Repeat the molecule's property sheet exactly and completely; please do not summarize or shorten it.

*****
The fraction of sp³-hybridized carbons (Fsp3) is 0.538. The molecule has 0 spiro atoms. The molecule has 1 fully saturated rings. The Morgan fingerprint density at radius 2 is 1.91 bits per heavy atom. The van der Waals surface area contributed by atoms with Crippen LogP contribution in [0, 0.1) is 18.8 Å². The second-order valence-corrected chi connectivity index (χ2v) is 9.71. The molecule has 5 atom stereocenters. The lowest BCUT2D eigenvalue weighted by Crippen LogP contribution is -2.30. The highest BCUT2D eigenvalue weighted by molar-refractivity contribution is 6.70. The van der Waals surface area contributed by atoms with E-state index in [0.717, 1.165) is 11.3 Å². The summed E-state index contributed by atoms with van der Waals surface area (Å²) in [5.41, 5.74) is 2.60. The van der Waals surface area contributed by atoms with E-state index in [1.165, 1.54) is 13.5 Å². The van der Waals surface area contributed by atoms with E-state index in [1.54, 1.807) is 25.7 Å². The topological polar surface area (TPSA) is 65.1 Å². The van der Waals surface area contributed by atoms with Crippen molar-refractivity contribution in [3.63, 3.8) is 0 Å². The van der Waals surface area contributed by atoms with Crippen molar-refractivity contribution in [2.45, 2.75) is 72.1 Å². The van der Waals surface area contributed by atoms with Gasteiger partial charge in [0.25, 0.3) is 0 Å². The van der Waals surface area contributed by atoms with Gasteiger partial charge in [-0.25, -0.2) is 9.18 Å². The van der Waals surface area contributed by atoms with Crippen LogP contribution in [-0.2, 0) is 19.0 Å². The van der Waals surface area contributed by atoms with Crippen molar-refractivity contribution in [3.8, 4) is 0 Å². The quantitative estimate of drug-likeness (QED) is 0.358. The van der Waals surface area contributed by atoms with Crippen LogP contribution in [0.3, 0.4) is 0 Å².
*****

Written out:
The fraction of sp³-hybridized carbons (Fsp3) is 0.538. The molecule has 0 spiro atoms. The molecule has 1 fully saturated rings. The Morgan fingerprint density at radius 2 is 1.91 bits per heavy atom. The van der Waals surface area contributed by atoms with Crippen LogP contribution in [0, 0.1) is 18.8 Å². The second-order valence-corrected chi connectivity index (χ2v) is 9.71. The molecule has 5 atom stereocenters. The lowest BCUT2D eigenvalue weighted by Crippen LogP contribution is -2.30. The highest BCUT2D eigenvalue weighted by molar-refractivity contribution is 6.70. The van der Waals surface area contributed by atoms with E-state index in [0.717, 1.165) is 11.3 Å². The summed E-state index contributed by atoms with van der Waals surface area (Å²) in [5.41, 5.74) is 2.60. The van der Waals surface area contributed by atoms with E-state index in [1.165, 1.54) is 13.5 Å². The van der Waals surface area contributed by atoms with E-state index in [1.54, 1.807) is 25.7 Å². The topological polar surface area (TPSA) is 65.1 Å². The van der Waals surface area contributed by atoms with Crippen molar-refractivity contribution in [3.63, 3.8) is 0 Å². The van der Waals surface area contributed by atoms with Crippen molar-refractivity contribution in [2.45, 2.75) is 72.1 Å². The van der Waals surface area contributed by atoms with Gasteiger partial charge in [0.25, 0.3) is 0 Å². The van der Waals surface area contributed by atoms with Gasteiger partial charge in [-0.25, -0.2) is 9.18 Å². The van der Waals surface area contributed by atoms with Crippen LogP contribution in [-0.2, 0) is 19.0 Å². The van der Waals surface area contributed by atoms with Crippen molar-refractivity contribution in [3.8, 4) is 0 Å². The quantitative estimate of drug-likeness (QED) is 0.358. The van der Waals surface area contributed by atoms with Crippen LogP contribution in [0.3, 0.4) is 0 Å².